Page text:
Cisco Ups Bid for Tandberg to $3.4 Billion

Faced with the possibility of coming up short on the necessary shareholder support for its $3 billion bid for Tandberg, Cisco is upping its offer to $3.4 billion. Cisco says the offer is a final one, and has pushed the deadline for getting 90 percent shareholder support to Dec. 1. Cisco said this will be the final offer for the video conferencing company. The video conferencing space is heating up, as illustrated by Logitech's announcement Nov. 10 that it is buying LifeSize for $405 million.

Cisco Systems, facing the possibility of falling short of the needed shareholder support, has upped its offer for video conferencing equipment maker Tandberg to $3.4 billion.

Cisco's Nov. 16 announcement came two days for its deadline for gaining acceptance for its initial $3 billion of at least 90 percent of Tandberg shareholders. With the new bid, Cisco has moved that deadline to Dec. 1, and officials say that it has received acceptance of at least 40 percent of Tandberg shareholders, 30 percent of that based on the higher offer.

They also said the $3.4 billion was the final price they will offer for the Norwegian company, and that they could waive the requirement for up to 90 percent shareholder approval.

Cisco initially offered the $3 billion Oct. 1, calling the bid fair based on the Tandberg stock price of July 15, when officials said rumors of Cisco's interest in its rival began circulating.

However, investors who held almost 30 percent of Tandberg shares said they would not accept the bid, arguing that it was too low and that Tandberg should remain independent or accept a higher offer from Cisco or a third party.

Tandberg's board of directors already had supported Cisco's initial $3 billion bid.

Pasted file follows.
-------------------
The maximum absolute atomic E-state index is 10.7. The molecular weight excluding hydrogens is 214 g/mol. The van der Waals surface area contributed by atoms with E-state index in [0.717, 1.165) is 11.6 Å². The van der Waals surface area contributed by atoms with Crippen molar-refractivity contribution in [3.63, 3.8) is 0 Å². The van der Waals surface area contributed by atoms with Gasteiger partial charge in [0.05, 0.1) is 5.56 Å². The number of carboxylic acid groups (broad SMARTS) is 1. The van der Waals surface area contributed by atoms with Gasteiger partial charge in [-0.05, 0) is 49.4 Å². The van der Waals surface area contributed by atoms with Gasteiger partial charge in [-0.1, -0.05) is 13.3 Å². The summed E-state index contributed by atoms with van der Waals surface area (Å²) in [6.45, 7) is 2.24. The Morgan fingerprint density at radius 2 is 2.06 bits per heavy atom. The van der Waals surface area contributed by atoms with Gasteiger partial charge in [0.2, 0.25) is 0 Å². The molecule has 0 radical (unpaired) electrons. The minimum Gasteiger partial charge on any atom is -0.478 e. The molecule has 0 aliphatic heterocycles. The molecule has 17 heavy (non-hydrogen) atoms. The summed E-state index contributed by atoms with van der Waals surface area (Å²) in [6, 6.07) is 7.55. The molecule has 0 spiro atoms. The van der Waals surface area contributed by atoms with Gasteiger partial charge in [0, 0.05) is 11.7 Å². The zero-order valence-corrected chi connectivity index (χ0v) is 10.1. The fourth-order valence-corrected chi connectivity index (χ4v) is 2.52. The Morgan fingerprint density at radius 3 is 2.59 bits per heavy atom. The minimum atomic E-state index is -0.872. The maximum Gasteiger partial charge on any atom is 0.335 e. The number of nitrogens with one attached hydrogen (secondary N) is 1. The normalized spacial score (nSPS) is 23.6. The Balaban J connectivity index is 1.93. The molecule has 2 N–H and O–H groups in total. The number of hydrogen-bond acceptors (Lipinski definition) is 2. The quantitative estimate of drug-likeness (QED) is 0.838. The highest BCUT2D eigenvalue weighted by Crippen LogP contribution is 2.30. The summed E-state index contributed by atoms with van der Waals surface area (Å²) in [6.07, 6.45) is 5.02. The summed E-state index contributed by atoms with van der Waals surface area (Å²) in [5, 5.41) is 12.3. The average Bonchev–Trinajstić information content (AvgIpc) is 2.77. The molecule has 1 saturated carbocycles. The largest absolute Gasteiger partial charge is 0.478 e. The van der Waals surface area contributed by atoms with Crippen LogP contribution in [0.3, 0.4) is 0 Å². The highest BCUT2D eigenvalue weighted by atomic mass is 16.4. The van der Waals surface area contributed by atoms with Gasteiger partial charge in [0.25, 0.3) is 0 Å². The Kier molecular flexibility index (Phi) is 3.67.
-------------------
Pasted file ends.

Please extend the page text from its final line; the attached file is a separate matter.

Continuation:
Buying Tandberg would give Cisco greater traction in the SMB area of the video conferencing space. Cisco offers a host of products, including its TelePresence portfolio, in the video conferencing market, but most of the company's offerings are aimed at enterprises.

Tandberg products have greater presence among smaller and mid-tier businesses. The company is continuing to roll out new products as it awaits news of the Cisco acquisition.

On Nov. 17, Tandberg rolled out new features in its namesake management suite designed to make it easier for businesses to deploy Tandberg's E20 person video conferencing phones and Movi PC video conferencing technology to thousands of employees.

Cisco sees video as a key part of the larger $34 billion collaboration space, and other companies also are making a move to increase their video conferencing offerings.

Logitech announced Nov. 10 that it is buying video conferencing vendor LifeSize Communications for $405 million, putting it into competition with Cisco, Hewlett-Packard and Polycom.

Roopam Jain, an analyst with Frost & Sullivan, said at the time that the Logitech-LifeSize deal was a continuation of the consolidation happening in the industry, and that it could add further fuel to Cisco's intent to buy Tandberg.

"The communication giants are beefing up their collaboration portfolios," Jain said in an e-mail. "Cisco obviously sees the compelling need to fill a gap in its product line, i.e., for room-based videoconferencing, with a possible Tandberg acquisition. I think the LifeSize news should only solidify Cisco's intentions to acquire Tandberg."